Little is known of the effect of alendronate and risedronate on osteoporotic fractures after discontinuation of therapy. We found that time on treatment was significantly inversely associated with the incidence of hospitalized fractures during posttreatment follow-up. Our results will inform health economic analysis of osteoporosis interventions.
Real-world persistence to treatment of osteoporosis is well-understood, but little is known of the posttreatment residual effect on fractures. The objective of this study was to investigate the residual effect of alendronate and risedronate on fractures and assess whether a healthy adherer effect confounds the association between persistence and residual anti-fracture effect.
A treatment-naïve cohort from the Swedish Prescribed Drug Register was identified through prescriptions for alendronate or risedronate between 2005 and 2009. Persistence was estimated, and patients were stratified by time on treatment (12 months). Survival analysis was used to study hospitalized fractures and mortality up to 18 months after treatment discontinuation.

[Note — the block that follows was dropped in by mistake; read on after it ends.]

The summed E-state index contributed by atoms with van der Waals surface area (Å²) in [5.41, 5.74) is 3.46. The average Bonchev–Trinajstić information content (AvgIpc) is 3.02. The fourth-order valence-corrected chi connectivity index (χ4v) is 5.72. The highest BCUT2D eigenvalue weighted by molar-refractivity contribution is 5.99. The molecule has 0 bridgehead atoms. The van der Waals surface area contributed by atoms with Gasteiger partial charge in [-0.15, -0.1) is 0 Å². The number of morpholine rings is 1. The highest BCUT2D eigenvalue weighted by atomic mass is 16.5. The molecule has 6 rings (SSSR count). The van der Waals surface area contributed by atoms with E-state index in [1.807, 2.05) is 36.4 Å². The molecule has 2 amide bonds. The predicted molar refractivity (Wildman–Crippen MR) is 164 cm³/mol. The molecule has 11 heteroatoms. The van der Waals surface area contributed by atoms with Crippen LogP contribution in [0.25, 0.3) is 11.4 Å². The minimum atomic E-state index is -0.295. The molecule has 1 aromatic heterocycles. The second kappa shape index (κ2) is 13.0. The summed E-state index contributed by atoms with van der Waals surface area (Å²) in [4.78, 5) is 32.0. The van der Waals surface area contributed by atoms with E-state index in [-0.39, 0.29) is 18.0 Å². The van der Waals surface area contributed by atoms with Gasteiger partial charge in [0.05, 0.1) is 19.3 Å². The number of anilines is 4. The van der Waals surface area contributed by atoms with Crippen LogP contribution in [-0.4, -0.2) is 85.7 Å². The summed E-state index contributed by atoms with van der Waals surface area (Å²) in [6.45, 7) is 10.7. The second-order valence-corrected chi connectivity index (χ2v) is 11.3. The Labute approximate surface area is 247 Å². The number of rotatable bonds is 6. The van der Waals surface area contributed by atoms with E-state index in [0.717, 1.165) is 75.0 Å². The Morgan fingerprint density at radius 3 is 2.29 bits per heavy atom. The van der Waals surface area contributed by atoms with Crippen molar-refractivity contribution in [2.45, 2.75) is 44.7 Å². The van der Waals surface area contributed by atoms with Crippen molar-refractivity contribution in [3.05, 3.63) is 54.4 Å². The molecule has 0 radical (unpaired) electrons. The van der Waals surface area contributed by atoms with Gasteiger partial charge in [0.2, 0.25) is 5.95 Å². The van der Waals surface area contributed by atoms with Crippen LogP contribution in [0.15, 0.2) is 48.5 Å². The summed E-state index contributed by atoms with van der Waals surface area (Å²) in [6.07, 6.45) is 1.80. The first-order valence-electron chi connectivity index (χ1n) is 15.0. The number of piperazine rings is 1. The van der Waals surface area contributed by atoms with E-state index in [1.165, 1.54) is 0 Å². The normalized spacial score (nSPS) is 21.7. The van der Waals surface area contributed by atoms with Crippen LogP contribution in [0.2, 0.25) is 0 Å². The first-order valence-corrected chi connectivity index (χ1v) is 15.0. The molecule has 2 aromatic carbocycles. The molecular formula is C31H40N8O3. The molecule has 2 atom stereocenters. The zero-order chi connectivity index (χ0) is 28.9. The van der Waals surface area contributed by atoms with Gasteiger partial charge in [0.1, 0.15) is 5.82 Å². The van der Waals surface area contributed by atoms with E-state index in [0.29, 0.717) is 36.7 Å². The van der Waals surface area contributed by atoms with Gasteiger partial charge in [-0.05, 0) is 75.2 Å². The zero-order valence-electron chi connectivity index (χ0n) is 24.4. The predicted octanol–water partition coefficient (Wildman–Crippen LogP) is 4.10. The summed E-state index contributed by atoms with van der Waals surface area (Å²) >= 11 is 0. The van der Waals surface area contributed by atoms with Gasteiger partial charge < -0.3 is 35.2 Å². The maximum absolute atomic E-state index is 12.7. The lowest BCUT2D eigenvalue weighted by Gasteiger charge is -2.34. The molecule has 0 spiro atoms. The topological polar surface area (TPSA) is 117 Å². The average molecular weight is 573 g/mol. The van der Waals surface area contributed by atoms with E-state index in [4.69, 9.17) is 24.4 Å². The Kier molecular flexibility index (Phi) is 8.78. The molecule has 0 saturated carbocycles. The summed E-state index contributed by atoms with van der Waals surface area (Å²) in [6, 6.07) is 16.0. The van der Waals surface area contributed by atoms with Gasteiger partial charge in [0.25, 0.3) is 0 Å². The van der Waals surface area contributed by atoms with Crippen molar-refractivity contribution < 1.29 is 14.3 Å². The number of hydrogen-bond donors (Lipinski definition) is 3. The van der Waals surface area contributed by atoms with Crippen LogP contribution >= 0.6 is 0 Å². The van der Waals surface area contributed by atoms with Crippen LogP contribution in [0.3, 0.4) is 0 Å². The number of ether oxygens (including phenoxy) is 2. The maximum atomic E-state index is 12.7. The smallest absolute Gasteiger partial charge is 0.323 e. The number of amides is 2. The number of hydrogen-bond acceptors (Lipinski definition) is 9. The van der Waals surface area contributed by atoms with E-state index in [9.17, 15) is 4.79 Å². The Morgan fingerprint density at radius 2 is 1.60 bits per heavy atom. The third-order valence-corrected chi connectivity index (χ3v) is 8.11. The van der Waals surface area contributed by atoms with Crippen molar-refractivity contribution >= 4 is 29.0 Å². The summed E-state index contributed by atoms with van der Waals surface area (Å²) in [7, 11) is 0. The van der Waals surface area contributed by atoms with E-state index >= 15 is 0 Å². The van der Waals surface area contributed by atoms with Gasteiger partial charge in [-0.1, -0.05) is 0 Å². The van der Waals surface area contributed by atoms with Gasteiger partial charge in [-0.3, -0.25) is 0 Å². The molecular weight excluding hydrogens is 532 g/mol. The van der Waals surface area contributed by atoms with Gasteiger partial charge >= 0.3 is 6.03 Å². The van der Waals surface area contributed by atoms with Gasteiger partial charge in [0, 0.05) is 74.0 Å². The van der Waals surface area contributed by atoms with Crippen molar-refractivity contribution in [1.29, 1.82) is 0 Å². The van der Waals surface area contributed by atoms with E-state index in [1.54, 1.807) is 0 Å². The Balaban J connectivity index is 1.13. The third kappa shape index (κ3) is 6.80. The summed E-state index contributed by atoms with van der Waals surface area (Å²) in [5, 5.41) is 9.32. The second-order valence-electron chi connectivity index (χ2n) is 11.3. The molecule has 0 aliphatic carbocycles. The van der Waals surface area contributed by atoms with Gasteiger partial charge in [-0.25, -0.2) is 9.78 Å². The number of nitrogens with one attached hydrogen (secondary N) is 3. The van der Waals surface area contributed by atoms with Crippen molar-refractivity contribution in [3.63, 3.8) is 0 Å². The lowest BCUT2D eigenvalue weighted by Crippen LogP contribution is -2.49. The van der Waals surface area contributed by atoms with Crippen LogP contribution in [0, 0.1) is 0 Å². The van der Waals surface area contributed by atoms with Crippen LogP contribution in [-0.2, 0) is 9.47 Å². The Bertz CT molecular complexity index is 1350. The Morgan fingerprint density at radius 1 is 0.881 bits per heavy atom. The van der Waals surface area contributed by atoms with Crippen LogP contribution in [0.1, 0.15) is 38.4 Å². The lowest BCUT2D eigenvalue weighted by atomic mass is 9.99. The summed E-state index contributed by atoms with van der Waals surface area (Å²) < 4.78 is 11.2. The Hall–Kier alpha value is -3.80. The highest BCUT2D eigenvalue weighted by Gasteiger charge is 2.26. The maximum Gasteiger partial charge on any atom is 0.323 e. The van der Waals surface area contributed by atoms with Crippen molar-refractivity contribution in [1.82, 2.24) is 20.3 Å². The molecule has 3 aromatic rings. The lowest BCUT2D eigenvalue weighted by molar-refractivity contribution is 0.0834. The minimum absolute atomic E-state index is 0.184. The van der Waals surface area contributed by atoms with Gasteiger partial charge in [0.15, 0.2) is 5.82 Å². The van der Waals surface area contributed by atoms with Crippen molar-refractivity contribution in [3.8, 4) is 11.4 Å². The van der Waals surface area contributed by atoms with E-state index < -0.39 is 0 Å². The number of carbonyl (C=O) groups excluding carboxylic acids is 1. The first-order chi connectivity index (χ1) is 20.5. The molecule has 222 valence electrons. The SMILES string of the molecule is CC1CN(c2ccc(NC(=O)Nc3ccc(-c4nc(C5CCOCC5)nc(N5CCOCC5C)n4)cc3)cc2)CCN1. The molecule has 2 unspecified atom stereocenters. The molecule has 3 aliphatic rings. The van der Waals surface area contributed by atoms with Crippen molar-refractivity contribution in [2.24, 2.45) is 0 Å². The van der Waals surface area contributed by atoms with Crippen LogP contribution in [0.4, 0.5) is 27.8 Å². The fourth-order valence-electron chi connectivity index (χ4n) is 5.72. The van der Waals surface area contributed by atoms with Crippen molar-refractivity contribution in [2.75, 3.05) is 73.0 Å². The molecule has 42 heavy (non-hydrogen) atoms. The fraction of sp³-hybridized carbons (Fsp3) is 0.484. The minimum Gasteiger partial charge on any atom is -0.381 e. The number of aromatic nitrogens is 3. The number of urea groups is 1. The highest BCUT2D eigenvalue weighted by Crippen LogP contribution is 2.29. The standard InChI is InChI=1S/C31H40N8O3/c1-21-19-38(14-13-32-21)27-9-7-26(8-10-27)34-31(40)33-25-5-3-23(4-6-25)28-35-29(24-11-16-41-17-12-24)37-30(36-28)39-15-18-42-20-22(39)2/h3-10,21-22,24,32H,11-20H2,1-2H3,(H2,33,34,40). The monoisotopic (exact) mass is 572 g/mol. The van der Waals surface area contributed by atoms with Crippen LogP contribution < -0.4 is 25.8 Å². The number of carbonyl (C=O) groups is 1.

The crude incidence proportion of fractures the first 6 months after treatment discontinuation ranged from 2.26% (12 months). The corresponding estimates for month 7 to 12 after discontinuation was 3.18 to 1.96%, and for month 13 to 18 after discontinuation 2.69 to 1.95%. Adjusted regression results showed that patients persisting with therapy for >12 months had 60% lower fracture risk the first six months after treatment discontinuation (RR 0.40, p?=?0.001). Patient characteristics, including prevalent fractures and co-morbidities, and posttreatment mortality were comparable across persistence durations, and we found no evidence of a healthy adherer effect.
Time on bisphosphonate treatment was significantly inversely associated with the incidence of hospitalized fractures during posttreatment follow-up. We found no evidence of a healthy adherer effect confounding the relationship between treatment persistence and fracture risk.